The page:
According to the American Society of Addiction Medicine, almost 2 million people in the United States abuse prescription drugs or are struggling with an opiate addiction. And the number is increasing rapidly.
Opioids are a class of drugs that include illicit substances such as heroin as well as legal prescription drugs such as morphine, fentanyl, OxyContin, and hydrocodone, among others. Prescription opiates are frequently used to manage pain in patients who are recovering from a serious injury, struggling with arthritis, or who suffer from severe back pain. Although these drugs don’t directly treat these ailments, they help mitigate the pain and discomfort a person may be experiencing.
Despite their alleviating effects in the treatment of pain, opiates can have damaging effects on people if abused. Opioids are highly addictive substances that can lead to serious health complications. One of the most severe side effects associated with opiate dependency is the onset of withdrawal symptoms once a drug leaves the system.
What is Opiate Withdrawal?
Withdrawal is a side effect that many people struggling with opiate addiction fear to go through because it can be a very unpleasant experience. Common side effects include anxiety, insomnia, pain, diarrhea and tremors, among others.
One misconception about opiate addiction is that withdrawals only happen to “junkies.” But this notion couldn’t be further from the truth. People can also experience painful withdrawals after abusing legally prescribed drugs.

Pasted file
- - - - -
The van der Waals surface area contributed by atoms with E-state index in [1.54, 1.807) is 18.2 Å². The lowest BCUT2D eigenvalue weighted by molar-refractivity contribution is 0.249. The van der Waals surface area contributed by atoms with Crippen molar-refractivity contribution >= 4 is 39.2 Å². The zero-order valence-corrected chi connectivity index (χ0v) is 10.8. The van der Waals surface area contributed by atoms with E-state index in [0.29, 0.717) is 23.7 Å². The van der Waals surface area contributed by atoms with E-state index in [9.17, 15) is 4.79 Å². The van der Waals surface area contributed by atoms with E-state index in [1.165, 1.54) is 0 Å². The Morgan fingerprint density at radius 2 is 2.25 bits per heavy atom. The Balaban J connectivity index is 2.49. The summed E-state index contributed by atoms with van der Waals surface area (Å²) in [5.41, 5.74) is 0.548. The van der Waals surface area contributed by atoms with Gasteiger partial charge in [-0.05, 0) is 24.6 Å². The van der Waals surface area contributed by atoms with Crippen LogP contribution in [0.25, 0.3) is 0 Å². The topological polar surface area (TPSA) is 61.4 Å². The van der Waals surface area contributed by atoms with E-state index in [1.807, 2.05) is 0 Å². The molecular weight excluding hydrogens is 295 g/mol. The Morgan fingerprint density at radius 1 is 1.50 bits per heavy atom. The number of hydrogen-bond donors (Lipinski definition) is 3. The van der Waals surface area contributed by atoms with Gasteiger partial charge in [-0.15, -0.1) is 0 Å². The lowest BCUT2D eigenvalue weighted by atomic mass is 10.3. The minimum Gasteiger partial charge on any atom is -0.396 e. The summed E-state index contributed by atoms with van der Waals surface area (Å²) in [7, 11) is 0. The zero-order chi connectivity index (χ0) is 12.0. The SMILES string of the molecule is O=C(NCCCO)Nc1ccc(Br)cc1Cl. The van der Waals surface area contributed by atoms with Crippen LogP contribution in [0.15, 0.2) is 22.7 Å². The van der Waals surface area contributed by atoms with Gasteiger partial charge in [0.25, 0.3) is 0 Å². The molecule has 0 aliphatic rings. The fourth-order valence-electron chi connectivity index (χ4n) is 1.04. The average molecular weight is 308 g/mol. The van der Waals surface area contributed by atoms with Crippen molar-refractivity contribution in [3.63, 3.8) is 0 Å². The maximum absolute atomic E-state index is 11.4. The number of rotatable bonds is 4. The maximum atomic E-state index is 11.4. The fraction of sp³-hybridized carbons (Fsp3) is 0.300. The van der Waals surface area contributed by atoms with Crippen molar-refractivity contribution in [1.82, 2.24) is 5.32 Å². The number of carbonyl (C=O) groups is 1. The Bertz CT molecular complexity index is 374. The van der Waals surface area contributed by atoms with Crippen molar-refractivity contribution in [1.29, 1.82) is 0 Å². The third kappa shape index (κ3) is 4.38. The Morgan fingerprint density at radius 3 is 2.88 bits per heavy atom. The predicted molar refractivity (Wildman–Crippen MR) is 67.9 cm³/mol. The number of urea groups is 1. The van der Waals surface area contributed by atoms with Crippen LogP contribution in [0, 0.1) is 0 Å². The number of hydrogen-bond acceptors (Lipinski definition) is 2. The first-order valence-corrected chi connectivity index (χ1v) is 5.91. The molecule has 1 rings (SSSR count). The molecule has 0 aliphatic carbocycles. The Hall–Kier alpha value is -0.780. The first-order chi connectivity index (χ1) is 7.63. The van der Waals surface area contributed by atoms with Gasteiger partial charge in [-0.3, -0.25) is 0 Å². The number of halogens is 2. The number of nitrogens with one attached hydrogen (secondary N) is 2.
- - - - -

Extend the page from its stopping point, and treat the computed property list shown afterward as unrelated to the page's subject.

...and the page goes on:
How long does opiate withdrawal last?
The length of opioid withdrawal can depend on many variables such as the age of the person, the half-life of the drug, the severity of drug abuse, and the length of time the person was abusing the drug. Generally, individuals who have been using drugs for longer periods will experience withdrawals that are more difficult (National Institute on Drug Abuse).
Long-term users can typically expect five days of opiate withdrawal symptoms before they start to subside. Some underlying medical or mental health issues may also change how long withdrawal will last, as the brain works to restore itself to where it was before the opiate was introduced.
For drugs like heroin, which have a shorter half-life and are shorter-acting, withdrawal symptoms can begin six to twelve hours after the last dose. With longer-acting drugs such as methadone or buprenorphine, symptoms may take anywhere from one to two days to appear. Withdrawal symptoms for short-acting opioids usually peak within one to three days and taper off over the course of a week.
Chronic symptoms such as anxiety, insomnia, and dysphoria may last for weeks or months following withdrawal. Many systems in your body are altered when you take large amounts of opiates for a long time. Withdrawal effects occur because it takes time for your body to adjust to no longer having opiates in your system.
While the physical symptoms associated with opiate withdrawal, do not last quite as long as the psychological symptoms, they can feel like a lifetime to someone who is currently experiencing them. It is hard to pinpoint an exact withdrawal timeline, as all cases are different, but most cases of opiate withdrawal follow a generally standard timeline.
Opiate Withdrawal Timeline